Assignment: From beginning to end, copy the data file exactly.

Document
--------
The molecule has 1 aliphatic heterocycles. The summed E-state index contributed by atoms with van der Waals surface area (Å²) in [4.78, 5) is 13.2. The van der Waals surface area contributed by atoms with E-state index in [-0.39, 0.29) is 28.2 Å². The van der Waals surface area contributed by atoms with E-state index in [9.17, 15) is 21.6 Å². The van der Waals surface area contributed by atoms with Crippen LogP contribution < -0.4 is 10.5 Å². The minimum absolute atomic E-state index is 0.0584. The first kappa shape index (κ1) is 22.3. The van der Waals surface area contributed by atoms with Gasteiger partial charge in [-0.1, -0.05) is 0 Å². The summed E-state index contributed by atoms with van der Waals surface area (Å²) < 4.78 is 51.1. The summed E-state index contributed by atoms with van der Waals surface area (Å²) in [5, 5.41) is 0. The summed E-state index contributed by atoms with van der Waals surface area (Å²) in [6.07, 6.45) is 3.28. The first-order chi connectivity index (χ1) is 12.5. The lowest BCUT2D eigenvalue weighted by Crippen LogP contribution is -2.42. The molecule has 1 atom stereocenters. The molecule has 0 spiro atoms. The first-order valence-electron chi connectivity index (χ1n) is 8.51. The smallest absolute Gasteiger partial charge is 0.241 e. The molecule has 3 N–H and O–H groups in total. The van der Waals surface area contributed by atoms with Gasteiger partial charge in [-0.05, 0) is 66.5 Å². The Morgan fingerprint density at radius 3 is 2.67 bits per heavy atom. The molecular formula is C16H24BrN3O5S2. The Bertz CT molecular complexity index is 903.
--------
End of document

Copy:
The molecule has 1 aliphatic heterocycles. The summed E-state index contributed by atoms with van der Waals surface area (Å²) in [4.78, 5) is 13.2. The van der Waals surface area contributed by atoms with E-state index in [-0.39, 0.29) is 28.2 Å². The van der Waals surface area contributed by atoms with E-state index in [9.17, 15) is 21.6 Å². The van der Waals surface area contributed by atoms with Crippen LogP contribution < -0.4 is 10.5 Å². The minimum absolute atomic E-state index is 0.0584. The first kappa shape index (κ1) is 22.3. The van der Waals surface area contributed by atoms with Gasteiger partial charge in [-0.1, -0.05) is 0 Å². The summed E-state index contributed by atoms with van der Waals surface area (Å²) < 4.78 is 51.1. The summed E-state index contributed by atoms with van der Waals surface area (Å²) in [5, 5.41) is 0. The summed E-state index contributed by atoms with van der Waals surface area (Å²) in [6.07, 6.45) is 3.28. The first-order chi connectivity index (χ1) is 12.5. The lowest BCUT2D eigenvalue weighted by Crippen LogP contribution is -2.42. The molecule has 1 atom stereocenters. The molecule has 0 spiro atoms. The first-order valence-electron chi connectivity index (χ1n) is 8.51. The smallest absolute Gasteiger partial charge is 0.241 e. The molecule has 3 N–H and O–H groups in total. The van der Waals surface area contributed by atoms with Gasteiger partial charge in [-0.05, 0) is 66.5 Å². The Morgan fingerprint density at radius 3 is 2.67 bits per heavy atom. The molecular formula is C16H24BrN3O5S2. The Bertz CT molecular complexity index is 903.